Criticism is growing against Facebook after former worker Frances
Haugen revealed internal documents and testified before the
U.S. Security and Exchange Commission and U.S. Congress.

For many years observers have been saying that social media platforms
thrive on a business model which uses programs to amplify extreme
views to maximize attention.  Facebook was considered a leader in this

There is growing consensus that some kind of regulation is necessary.
Some suggest transparency in the form of making algorithms open to
public view.  (See article linked below.)  While free software
advocates have been campaigning for such things for decades, it seems
that the calls for reform and regulation are coming from people
without much knowledge of free software philosophy.

It looks like a nice time to direct people to free software philosophy
documents which discuss the importance of openness.


Opinion: Facebook's promises of reform aren't reassuring. They're a
sick joke.
Opinion by Eugene Robinson - The Washington Post

  After whistleblower Frances Haugen unleashed a torrent of
  unflattering revelations about Facebook in the Wall Street Journal
  and on CBS's "60 Minutes," the social media giant pledged to "tackle
  the spread of misinformation and harmful content." But as long as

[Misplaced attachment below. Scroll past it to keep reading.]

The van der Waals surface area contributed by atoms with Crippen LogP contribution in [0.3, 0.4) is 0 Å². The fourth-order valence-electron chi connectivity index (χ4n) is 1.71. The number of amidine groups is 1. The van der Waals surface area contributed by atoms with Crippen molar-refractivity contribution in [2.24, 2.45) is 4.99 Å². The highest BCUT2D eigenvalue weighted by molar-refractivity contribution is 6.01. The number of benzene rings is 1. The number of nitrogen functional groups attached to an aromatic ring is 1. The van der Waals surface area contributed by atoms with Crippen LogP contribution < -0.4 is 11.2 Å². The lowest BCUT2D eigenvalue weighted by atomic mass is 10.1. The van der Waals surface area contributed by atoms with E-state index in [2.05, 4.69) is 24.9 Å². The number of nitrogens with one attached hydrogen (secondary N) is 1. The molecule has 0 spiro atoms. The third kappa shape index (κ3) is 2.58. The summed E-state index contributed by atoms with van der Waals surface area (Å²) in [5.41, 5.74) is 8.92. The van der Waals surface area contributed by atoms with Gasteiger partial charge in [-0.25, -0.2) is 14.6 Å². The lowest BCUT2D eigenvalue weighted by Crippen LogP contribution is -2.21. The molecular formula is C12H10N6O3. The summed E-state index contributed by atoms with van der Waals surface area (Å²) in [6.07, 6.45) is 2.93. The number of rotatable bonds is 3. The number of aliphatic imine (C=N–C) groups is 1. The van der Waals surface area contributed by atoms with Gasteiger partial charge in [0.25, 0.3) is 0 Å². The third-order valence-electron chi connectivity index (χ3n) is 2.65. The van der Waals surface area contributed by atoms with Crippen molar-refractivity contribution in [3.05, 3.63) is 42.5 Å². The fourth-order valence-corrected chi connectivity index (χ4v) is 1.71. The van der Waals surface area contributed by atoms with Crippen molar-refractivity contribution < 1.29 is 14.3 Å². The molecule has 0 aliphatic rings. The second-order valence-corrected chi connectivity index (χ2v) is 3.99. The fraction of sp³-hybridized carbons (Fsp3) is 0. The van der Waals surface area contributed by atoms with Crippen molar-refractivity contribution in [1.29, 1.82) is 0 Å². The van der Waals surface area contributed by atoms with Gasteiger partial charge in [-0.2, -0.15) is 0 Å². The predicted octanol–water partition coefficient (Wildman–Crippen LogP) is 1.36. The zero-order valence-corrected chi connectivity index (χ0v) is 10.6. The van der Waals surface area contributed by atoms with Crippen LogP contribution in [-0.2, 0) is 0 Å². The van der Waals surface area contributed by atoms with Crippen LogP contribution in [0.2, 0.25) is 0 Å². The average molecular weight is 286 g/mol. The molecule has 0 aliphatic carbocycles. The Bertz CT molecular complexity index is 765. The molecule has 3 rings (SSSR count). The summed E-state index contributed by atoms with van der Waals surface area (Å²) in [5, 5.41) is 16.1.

the social network makes money off such garbage, such a promise
  comes across as a sick joke rather than reassurance.
  I've never been a fervent Facebook hater, though I've also never
  been an everyday user. I've spent time with some of Facebook's top
  executives (not including founder and CEO Mark Zuckerberg) and I've
  found them to be bright, personable and excellent at projecting
  social consciousness. Their products, however, are very
  different. Haugen's leaks make clear just how vast the gap is
  between the friendly facade and the ugly reality.
  Haugen worked at Facebook as part of a team that was supposed to
  figure out how to stop the platform from being used to interfere in
  elections. She left after two years, disappointed and
  disillusioned. After reading the Journal's series of articles and
  watching the "60 Minutes" interview, it's hard to avoid the
  conclusion that "misinformation and harmful content" are a feature
  of the platform, not a bug.

Reply via email to